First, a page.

As a PVE focussed player myself I think that on balance the threat of invasion adds greatly to the game. I generally avoid human form until I need it (typically my first time in a zone to upgrade the bonfire and then again if I need help to tackle the boss). I find being human adds a certain spice to the game with the ever present threat of being invaded by the glowing red spectre of another player. I have indeed been subject to invasions and multiple ignominious deaths to players who actually know how to pvp but dying is a fact of life in dark souls so I am well use to it.

By the way if you haven't tried this game yet I strong recommend it.  It is an outright masterpiece that has thoroughly consumed me. Yes it has flaws and the game is likely to seem incomprehensible at first but once you get sucked in it is hard to resist. With the PC release it now available on every platform but the Wii so you have plenty choice.

Wednesday, November 14, 2012

My name is mbp and I am a...a ...a... graymer

I am 48 years old and I love playing video games. Over the last few weeks I have spent an inordinate amount of time playing and enjoying  Ground Control (2000) , Nox (2000) and  Battle for Middle Earth (2004). Clearly I fall into the nostalgic older gamer (graymer) category that Tadgh Kelly talks about in this insightful post.

To be fair to Tadhg (pronounced like "Tie" with a hard g at the end) he doesn't accuse older gamers of being nostalgically myopic but Tobold does when he draws the link between graymers and the current boom in retro kickstarter games.

I can only speak for myself of course but nostalgia alone is not enough to convince me to spend many hours playing a game. I tend to agree with Tadhg's position that age and experience make us more selective in our gaming. When I consider that in addition to those oldies I have also spent a lot of time playing the more recent titles "FTL" and "Dark Souls" it seems to me that the real common thread is my search for a more challenging gaming experience. My age and gaming history allow me to overlook fancy graphics and current fashion trends in order to enjoy games both old and new that provide me that challenge.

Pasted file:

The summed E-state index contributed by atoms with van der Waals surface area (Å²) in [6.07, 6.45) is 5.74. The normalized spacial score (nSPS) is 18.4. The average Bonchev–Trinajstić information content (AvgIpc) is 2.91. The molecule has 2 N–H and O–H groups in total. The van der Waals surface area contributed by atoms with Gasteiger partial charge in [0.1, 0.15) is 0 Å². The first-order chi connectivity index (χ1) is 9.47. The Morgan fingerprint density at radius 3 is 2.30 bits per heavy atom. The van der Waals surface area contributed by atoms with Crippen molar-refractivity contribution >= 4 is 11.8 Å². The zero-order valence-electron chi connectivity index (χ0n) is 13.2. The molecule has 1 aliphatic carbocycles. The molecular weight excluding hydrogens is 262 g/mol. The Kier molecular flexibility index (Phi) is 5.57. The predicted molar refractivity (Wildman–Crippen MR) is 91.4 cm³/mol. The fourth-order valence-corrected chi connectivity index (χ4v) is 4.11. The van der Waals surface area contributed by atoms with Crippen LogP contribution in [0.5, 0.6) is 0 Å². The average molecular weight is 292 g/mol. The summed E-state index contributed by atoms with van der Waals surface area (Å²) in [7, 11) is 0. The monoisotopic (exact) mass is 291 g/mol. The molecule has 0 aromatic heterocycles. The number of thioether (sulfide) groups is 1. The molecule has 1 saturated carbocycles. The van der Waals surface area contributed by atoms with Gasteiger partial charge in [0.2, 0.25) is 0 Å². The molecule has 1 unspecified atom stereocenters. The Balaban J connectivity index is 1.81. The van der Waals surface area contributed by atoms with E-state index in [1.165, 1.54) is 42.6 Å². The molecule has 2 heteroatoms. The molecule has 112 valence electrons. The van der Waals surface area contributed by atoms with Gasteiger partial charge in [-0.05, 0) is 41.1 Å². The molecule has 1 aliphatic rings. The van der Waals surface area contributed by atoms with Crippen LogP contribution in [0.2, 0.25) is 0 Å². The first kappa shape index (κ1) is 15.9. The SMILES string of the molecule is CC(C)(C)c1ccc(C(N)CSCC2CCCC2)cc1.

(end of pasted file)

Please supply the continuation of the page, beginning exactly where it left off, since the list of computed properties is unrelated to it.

Tadgh suggests that the aging gamer market is under-served but I am not sure how it could be better served.  It is true that the hundred's of millions of marketing dollars spend on "Medal of Duty, Master Chief  Modern Warfighter"  are largely wasted as far as this relatively wealthy segment of the gaming market is concerned but we are a segment that does not respond well to hype in any case. We have seen it all before and are far more likely to respond to a clever indie game that is recommended by someone whose opinion we trust. In this light the boom in retro/indie/kickstarter gaming means we are very well served, particularly when you take into account the enormous back catalogue of older games that are also available now for next to nothing. We graymers don't even have to forgo the cinematic pleasures of "Medal of Duty, Master Chief Modern Warfighter" but I personally will wait a few months until I can pick it up in a sale.

Truly for someone of my gaming generation this is a golden age of gaming.


Sunday, November 04, 2012

Do Old Games Really Matter?

My 14 year old daughter is going through a fantasy binge along with many of her teenage friends and she and I have been watching Peter Jackson's Lord of the rings trilogy together. This made me think of Electronic Arts 2004 Video game "Battle for Middle Earth" so I dug out my game disk. I remember the game as being a very well done movie tie in and a rather enjoyable RTS to boot.

My first attempt to install it failed miserably as the game refused to start on my current PC. Google verified that the problem is a known one and several websites offered dubious looking patches. Happily it turns out that the problem is related to screen resolution and doesn't need anything more drastic than a few ini settings to be changed. More details here (3rd post down): http://www.sevenforums.com/gaming/32359-lotr-battle-middle-earth-2-a.html. I am glad that the game can be got working on a modern computer with a little bit of effort but how many people would even bother to try?

That got me thinking again about the longevity of video games. I have no doubt that Peter Jackson's Lord of the rings movies will still be watched in 50 years time but will the associated video games persist and if they don't does it really matter?